Kenta Maeda led the Twins in innings with 66 ⅔, but issued only 10 walks with zero hit-by-pitches and zero wild pitches.
Maeda's control was fairly mediocre over the past two seasons in Los Angeles (3.0 BB/9), and worse as a starter than as a reliever, which might've been among reasons the Dodgers were open to moving on.
The right-hander turned a corner in 2020, joining the league's elite with a 1.35 BB/9 rate that ranked fourth among all MLB starters. Maeda chopped his baseline BB percentage in half, going from 8.1% in 2018 and 8.2% in 2019 to 4.0% in his first year with the Twins. He walked one or zero batters in nine of his 11 regular-season starts, and held opponents to a ridiculous .202 on-base percentage overall.
Over the course of his career he hasn't been especially prone to HBPs (one every 27 innings) or wild pitches (one every 39 innings) but we've seen neither from him in a Twins uniform. Maeda was executing on the hill from start to finish in 2020.
Opponents batted .167 and slugged .231 against José Berríos' curveball.
The curve has always been crucial to Berríos' arsenal, and now more than ever. This season was the first time he threw it more than any other pitch, and his results with it were better than ever.
In 84 plate appearances ending in a curveball this year, Berríos allowed only two doubles and one home run. His curve produced the lowest wOBA (.205) and second-lowest average exit velocity (84.0 MPH) of any pitch during any season in his career. It also produced the highest putaway rate (26.9%), meaning he was able to complete a strikeout more than one out of every four times he threw the pitch with two strikes.
In the past, Berríos' curveball has generally been quite effective but he's been susceptible to hanging it here and there. He gave up 10 home runs on curveballs in each of the past two years. The 2020 season saw him executing the offering better than ever before, and that's an excellent sign heading into his age 27 season.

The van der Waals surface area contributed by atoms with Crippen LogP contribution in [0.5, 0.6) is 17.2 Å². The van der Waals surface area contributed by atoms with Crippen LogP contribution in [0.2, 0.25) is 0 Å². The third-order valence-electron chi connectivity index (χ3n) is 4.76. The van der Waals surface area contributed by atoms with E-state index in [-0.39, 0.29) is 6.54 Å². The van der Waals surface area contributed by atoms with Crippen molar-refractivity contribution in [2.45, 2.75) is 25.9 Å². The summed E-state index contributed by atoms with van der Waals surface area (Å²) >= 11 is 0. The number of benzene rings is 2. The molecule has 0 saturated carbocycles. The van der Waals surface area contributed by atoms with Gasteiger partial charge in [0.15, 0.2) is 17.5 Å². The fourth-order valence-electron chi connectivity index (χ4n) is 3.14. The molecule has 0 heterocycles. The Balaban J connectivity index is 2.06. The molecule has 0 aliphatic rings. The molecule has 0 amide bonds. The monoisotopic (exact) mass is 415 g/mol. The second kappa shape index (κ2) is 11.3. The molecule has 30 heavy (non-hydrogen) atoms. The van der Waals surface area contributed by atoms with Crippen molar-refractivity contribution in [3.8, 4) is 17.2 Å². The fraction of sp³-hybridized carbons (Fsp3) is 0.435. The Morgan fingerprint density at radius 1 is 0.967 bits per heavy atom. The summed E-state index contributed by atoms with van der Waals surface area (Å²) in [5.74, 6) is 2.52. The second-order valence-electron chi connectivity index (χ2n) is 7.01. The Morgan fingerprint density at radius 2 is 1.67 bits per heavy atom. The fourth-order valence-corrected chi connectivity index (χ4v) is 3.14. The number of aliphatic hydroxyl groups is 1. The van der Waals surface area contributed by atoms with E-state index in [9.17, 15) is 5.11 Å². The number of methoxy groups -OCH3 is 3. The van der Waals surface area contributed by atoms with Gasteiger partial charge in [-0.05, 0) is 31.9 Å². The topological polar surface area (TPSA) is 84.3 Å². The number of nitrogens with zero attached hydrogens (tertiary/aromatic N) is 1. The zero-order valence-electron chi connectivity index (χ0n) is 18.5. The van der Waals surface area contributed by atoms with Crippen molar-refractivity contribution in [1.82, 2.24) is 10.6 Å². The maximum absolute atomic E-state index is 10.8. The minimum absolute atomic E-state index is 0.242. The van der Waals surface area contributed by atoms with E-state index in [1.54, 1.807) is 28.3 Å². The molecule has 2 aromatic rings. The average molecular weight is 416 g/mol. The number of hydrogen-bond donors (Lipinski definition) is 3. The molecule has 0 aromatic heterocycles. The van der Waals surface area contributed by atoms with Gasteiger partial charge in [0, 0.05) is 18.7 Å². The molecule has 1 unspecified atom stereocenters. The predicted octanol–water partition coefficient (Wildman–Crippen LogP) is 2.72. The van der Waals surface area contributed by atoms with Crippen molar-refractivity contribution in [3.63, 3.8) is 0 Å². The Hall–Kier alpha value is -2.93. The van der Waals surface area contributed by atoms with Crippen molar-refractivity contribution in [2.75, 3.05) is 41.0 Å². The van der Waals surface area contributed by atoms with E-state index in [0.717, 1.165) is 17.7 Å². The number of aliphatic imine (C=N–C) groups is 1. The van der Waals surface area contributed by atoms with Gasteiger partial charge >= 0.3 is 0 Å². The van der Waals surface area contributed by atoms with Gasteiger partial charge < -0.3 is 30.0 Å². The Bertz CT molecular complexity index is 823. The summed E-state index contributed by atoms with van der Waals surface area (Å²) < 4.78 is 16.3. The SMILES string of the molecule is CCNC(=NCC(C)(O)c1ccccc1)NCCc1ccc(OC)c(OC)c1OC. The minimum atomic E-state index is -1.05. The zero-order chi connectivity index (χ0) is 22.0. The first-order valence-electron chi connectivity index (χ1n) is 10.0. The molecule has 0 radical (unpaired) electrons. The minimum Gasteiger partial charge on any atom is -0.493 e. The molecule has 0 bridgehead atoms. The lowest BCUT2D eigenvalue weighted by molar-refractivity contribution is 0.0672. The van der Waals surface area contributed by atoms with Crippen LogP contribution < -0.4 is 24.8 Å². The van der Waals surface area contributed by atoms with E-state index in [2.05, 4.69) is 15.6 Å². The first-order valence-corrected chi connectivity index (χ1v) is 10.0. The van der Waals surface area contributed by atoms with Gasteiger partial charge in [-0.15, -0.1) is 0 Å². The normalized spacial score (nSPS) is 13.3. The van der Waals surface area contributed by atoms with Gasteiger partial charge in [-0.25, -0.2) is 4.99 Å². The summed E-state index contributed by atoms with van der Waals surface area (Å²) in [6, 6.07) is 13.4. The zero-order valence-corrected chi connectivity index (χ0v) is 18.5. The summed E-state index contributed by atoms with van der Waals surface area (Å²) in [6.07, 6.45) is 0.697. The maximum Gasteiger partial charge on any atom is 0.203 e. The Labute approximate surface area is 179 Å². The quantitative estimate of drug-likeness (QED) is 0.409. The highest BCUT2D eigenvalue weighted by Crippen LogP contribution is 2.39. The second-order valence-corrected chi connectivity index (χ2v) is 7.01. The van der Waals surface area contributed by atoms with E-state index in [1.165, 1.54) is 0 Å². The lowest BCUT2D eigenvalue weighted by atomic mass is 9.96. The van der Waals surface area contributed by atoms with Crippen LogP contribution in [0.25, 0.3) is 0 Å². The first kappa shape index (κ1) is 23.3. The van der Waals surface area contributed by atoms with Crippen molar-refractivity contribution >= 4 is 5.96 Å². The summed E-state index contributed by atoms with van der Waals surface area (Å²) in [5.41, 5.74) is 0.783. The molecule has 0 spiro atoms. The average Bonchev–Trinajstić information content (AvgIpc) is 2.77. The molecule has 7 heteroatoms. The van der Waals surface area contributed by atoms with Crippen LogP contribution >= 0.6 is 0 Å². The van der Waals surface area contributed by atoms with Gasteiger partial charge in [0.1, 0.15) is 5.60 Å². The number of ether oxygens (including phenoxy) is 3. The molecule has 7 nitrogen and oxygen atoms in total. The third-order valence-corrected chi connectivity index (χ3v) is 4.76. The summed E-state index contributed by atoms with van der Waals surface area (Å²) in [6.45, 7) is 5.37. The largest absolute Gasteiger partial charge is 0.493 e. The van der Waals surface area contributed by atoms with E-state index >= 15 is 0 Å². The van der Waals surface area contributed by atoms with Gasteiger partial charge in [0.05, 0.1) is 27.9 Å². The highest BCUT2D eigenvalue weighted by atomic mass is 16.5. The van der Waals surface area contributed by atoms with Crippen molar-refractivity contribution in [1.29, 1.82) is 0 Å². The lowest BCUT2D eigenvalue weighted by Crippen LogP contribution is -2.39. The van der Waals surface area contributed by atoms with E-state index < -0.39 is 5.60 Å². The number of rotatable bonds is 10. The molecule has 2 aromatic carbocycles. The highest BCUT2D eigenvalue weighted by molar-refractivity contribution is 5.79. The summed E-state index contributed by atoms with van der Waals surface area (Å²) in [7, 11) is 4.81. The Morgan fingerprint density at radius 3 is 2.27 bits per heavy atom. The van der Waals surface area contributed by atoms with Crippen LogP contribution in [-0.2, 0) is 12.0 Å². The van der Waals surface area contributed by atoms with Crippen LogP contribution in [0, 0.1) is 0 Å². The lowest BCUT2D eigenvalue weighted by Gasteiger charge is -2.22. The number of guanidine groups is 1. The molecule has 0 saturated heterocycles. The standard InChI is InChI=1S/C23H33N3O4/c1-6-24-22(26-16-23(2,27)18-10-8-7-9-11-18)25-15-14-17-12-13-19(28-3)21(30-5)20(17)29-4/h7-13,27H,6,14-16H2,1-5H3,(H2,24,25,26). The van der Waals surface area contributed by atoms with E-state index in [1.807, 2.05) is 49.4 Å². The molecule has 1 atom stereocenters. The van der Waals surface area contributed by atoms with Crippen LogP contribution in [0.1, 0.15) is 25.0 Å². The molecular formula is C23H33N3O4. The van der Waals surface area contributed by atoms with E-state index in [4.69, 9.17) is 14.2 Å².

(The flip side is that Berríos' fastball was far worse than it's ever been – opponents batted .345 and slugged .709 against the righty's four-seamer. Fixing that will be a clear priority for him in 2021.)
Michael Pineda allowed zero home runs in 26 ⅔ over five starts.
Prior to joining the Minnesota Twins, Pineda was one of the most homer-prone starting pitchers in baseball. From 2015 through 2017, his 1.4 HR/9 rate ranked 12th-highest among qualified starters. He posted the same mark in his first year as a Twin, surrendering 23 long balls across 26 starts in 2019.
However, it bears noting that 14 of those home runs came in his first 10 starts. During his final 16 turns last year, Pineda gave up only nine homers, and in his five starts in 2020, he didn't give up a single one.
It appears that Pineda has managed to mitigate his biggest weakness. And when he's keeping the ball in the yard, he's a tremendously effective pitcher. In those past 21 starts where he has allowed only nine home runs, he has a 3.23 ERA and 9-2 record. The Twins have gone 16-5 in those games.
With Pineda under contract for one more season at a highly reasonable $10 million, the Twins can feel confident taking the field behind him, as well as the other two members of this outstanding rotation-fronting trio.
Whatever moves Minnesota makes to improve the starting pitching corps this winter, they'll be building upon a clear strength.
MORE FROM TWINS DAILY
— Latest Twins coverage from our writers
— Recent Twins discussion in our forums